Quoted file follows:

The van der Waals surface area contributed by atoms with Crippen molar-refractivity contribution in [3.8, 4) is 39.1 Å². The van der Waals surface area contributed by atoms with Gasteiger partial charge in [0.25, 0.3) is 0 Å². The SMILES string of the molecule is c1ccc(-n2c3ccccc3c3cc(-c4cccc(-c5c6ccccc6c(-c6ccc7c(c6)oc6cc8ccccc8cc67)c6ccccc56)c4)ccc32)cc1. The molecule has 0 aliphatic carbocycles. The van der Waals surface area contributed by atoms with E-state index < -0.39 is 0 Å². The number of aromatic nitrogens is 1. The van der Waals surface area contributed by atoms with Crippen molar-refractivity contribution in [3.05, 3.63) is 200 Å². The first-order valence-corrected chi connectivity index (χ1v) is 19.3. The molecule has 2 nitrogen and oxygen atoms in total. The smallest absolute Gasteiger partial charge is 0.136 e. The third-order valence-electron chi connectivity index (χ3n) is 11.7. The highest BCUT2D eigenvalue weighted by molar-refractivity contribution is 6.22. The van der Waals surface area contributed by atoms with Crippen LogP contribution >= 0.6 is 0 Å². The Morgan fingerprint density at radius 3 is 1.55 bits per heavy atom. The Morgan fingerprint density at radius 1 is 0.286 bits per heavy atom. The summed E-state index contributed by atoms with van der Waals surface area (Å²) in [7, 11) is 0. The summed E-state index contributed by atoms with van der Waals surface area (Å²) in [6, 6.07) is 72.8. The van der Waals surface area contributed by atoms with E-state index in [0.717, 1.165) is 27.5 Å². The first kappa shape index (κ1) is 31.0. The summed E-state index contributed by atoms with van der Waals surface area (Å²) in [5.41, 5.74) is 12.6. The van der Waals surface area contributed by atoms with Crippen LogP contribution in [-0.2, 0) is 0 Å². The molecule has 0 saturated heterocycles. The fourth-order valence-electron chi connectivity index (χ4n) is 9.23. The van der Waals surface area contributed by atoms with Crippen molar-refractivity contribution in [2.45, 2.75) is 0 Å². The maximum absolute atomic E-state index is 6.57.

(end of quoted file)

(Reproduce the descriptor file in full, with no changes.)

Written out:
The van der Waals surface area contributed by atoms with Crippen molar-refractivity contribution in [3.8, 4) is 39.1 Å². The van der Waals surface area contributed by atoms with Gasteiger partial charge in [0.25, 0.3) is 0 Å². The SMILES string of the molecule is c1ccc(-n2c3ccccc3c3cc(-c4cccc(-c5c6ccccc6c(-c6ccc7c(c6)oc6cc8ccccc8cc67)c6ccccc56)c4)ccc32)cc1. The molecule has 0 aliphatic carbocycles. The van der Waals surface area contributed by atoms with E-state index < -0.39 is 0 Å². The number of aromatic nitrogens is 1. The van der Waals surface area contributed by atoms with Crippen molar-refractivity contribution in [3.05, 3.63) is 200 Å². The first-order valence-corrected chi connectivity index (χ1v) is 19.3. The molecule has 2 nitrogen and oxygen atoms in total. The smallest absolute Gasteiger partial charge is 0.136 e. The third-order valence-electron chi connectivity index (χ3n) is 11.7. The highest BCUT2D eigenvalue weighted by molar-refractivity contribution is 6.22. The van der Waals surface area contributed by atoms with Crippen LogP contribution >= 0.6 is 0 Å². The Morgan fingerprint density at radius 3 is 1.55 bits per heavy atom. The Morgan fingerprint density at radius 1 is 0.286 bits per heavy atom. The summed E-state index contributed by atoms with van der Waals surface area (Å²) in [7, 11) is 0. The summed E-state index contributed by atoms with van der Waals surface area (Å²) in [6, 6.07) is 72.8. The van der Waals surface area contributed by atoms with E-state index in [0.717, 1.165) is 27.5 Å². The first kappa shape index (κ1) is 31.0. The summed E-state index contributed by atoms with van der Waals surface area (Å²) in [5.41, 5.74) is 12.6. The van der Waals surface area contributed by atoms with Crippen LogP contribution in [-0.2, 0) is 0 Å². The molecule has 0 saturated heterocycles. The fourth-order valence-electron chi connectivity index (χ4n) is 9.23. The van der Waals surface area contributed by atoms with Crippen molar-refractivity contribution in [2.45, 2.75) is 0 Å². The maximum absolute atomic E-state index is 6.57.